Mam-re, Eu-11-ce, Si-mi-le. The Rules of In Diaftasis, or the Division of Words into SylDialalis or

lables, observe the following Rules. (1.) When Spelling:

a single Consonant comes between two Vowels, 'tis join’d with the Latter in Spelling, as Na-ture, e-ve-ry, di-li-gent ; except *, which is join'd with the first, as Lex-i-con, Ox-en. (2.) But compound Words must be divided back into their component Parts ; as un-armed, un-usual, fafe-iy, in-ure, ad-orn, namie-less, &c. (3.) All Terminations must be separated, as deliver-ed, deliveredt, deliver-eth, deliver-est, deliver-ing, deliver-er, deliver-ance, &c. (4.) All those Consonants which cin begin a Word, may begin a Syllable together ;


and such are bl, cl, fi, gl, pl, ll; br, cr, dr, fr, gr, pr, tr, wr; ch, dw, gn, sn, fp, fq; kn, qu, sc,

fm, ft, fw, th, tw, wh; also these treble Consonants ; sib, scr, sr, skr, spr, spl, str, thr, tbw. (5.) A Mute and Liquid go together in the last Syllable ; as Cra-dle, ti-tle, Fa-ble, mau-gre, &c. (6.) If two Consonants meet that can't begin a Word, they must be divided ; as sel-dom, num-ber, pop-py, ac-cord, ar-dent, &c. (7.) When two Vowels meet, and both are distinctly sounded, they must be divided ; as re-enter, mu-tu-al, La-o-di-ce-a, di-ur-nal, &c.

The true Accenting of Words is a difficult thing, Of Accenting as it is a rising or falling of the Voice above or be- Words, and low its usual Tone: It is an Art somewhat arbi- the principal trary, and of which we have but little Use, and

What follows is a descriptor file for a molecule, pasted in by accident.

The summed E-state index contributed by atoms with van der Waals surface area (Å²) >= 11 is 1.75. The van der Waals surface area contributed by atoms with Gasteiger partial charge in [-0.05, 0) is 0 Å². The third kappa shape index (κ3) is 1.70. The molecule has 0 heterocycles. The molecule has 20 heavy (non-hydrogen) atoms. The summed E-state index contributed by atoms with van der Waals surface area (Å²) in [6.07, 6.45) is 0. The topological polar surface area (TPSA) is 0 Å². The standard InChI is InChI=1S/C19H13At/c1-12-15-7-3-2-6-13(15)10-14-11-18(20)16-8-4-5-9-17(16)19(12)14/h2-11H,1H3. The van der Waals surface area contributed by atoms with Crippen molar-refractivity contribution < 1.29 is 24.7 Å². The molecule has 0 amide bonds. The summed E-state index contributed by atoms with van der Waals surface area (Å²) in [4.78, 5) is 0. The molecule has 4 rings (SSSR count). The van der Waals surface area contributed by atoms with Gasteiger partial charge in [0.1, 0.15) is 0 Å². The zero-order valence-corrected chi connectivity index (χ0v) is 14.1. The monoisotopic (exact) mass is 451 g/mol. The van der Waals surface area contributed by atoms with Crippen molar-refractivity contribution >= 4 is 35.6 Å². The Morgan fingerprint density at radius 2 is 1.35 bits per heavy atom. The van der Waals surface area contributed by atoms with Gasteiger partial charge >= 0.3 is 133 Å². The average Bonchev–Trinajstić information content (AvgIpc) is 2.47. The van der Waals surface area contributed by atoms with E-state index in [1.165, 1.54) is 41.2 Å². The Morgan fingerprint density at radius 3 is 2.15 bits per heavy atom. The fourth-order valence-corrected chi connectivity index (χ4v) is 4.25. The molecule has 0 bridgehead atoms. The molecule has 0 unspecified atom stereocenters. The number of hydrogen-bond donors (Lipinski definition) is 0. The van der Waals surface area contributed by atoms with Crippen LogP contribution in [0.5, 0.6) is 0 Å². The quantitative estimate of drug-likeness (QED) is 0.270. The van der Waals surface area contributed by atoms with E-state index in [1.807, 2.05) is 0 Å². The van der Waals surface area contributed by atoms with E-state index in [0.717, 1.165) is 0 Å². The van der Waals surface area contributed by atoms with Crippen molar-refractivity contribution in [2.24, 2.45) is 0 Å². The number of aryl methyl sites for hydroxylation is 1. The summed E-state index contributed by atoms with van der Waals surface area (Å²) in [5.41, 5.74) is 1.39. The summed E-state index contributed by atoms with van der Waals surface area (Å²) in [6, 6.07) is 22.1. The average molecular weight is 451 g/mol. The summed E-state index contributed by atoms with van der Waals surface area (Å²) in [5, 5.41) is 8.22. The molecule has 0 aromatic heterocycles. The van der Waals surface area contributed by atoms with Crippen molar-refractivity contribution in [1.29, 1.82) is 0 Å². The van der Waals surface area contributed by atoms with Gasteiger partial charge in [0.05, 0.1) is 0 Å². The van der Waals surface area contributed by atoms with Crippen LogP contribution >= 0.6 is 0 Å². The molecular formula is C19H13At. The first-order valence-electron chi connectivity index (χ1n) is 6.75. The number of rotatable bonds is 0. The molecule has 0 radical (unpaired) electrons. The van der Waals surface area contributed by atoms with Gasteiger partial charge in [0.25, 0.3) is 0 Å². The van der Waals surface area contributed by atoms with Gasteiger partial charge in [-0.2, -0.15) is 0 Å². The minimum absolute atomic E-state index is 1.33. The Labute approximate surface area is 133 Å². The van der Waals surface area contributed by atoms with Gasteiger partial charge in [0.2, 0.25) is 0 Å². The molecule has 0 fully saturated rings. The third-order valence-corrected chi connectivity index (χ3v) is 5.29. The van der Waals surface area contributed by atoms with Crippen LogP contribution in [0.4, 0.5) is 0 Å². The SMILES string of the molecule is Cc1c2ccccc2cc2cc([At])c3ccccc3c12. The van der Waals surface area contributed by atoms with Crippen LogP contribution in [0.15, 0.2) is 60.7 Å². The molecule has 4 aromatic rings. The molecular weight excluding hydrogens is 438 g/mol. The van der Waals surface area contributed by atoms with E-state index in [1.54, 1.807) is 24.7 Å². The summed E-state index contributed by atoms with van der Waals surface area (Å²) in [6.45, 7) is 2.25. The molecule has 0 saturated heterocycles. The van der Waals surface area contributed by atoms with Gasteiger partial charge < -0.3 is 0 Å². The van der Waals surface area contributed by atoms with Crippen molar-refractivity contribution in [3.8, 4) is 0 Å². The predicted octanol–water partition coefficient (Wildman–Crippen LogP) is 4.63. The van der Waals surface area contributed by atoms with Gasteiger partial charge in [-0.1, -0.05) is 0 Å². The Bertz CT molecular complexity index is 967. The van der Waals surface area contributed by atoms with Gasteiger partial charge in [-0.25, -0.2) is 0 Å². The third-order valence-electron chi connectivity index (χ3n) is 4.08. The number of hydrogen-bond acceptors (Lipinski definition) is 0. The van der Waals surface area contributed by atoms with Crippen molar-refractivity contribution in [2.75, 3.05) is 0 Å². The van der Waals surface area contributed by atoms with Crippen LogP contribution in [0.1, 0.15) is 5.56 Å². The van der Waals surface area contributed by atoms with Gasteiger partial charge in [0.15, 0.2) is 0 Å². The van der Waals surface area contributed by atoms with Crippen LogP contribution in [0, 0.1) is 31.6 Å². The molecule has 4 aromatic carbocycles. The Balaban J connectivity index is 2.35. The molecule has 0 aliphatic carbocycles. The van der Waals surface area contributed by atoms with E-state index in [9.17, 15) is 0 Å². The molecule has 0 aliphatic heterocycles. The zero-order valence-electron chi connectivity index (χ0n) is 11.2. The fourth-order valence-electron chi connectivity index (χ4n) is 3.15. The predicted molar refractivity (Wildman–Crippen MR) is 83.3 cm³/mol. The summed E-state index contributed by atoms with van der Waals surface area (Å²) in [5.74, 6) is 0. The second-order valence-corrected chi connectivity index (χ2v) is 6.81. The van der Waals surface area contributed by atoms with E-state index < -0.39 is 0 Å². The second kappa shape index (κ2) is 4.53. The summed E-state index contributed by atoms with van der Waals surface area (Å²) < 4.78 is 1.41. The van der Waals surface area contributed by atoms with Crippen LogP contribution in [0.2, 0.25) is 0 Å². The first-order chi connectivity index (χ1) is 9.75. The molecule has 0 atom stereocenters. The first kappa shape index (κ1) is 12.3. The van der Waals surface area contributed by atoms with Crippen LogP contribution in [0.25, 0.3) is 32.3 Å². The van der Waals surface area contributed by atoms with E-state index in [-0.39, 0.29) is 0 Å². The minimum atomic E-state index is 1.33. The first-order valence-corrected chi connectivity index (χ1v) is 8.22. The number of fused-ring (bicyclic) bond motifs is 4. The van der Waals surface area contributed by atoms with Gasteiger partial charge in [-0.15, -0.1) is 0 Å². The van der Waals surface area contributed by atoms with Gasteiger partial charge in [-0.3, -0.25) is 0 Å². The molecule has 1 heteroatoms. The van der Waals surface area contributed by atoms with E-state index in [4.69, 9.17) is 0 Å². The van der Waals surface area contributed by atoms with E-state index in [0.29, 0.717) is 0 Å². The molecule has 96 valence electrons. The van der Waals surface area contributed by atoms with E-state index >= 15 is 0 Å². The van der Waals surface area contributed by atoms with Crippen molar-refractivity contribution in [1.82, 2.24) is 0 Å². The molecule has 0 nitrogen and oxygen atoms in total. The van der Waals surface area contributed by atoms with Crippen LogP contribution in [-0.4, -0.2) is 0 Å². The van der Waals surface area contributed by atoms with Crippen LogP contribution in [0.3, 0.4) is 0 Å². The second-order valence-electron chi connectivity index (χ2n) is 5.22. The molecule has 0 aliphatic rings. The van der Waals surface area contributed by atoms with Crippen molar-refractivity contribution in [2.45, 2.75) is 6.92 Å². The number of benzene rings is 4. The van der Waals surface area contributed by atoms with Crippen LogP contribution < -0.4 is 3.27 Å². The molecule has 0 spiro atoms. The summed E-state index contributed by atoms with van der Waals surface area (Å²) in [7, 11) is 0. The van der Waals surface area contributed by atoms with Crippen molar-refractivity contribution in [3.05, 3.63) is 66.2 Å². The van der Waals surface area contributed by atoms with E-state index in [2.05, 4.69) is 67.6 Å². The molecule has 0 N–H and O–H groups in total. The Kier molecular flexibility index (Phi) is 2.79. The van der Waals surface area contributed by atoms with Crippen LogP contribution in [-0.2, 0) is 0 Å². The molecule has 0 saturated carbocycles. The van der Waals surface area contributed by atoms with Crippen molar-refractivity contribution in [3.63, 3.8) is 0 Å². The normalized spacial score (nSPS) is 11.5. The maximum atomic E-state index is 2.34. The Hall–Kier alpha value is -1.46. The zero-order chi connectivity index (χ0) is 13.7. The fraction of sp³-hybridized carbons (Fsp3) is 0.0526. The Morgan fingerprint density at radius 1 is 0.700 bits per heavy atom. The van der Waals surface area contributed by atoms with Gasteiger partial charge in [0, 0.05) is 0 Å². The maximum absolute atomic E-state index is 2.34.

Rules directing

thereto. know scarce any thing but by the Laws of Custom. However the following Directions may be of Service in this Affair. (1.) When a Word is both the Name of a Thing, and signifies Action, the first Syllable is accented in the former Cafe, but the last in the latter ; as in the Name itself áccent ; but accént, to raise or fall the Voice ; Cóiltest, a Dispute ; to contéft, to dispute ; Récord, a Writing ; to record, to commit to Writing, &c. (2.) When any Ending, as -able, -ful, -ijh, &c. is join'd to any Monosyllable, the first Syllable is long or accented ; as Peace-able, sín-ful, self-ish, toil-fome, gód-ly, &c. (3.) Words of two Syllables ending in er, or, ure, are accented on the first generally ; as enter, ráther, Hónor or Honour, venture, &c. (4.) When a Word obscurely ends in -le or -en, the Accent is on the first Syllable ; as Troúble, Gárden. (5.) When Particles are compounded with Words of one Syllable, they lengthen the Word ; as allúre, collégue, polluté, refér, defér ; except Conduit, pérfect, Prélate, and some others. (6.) If an Ending be added to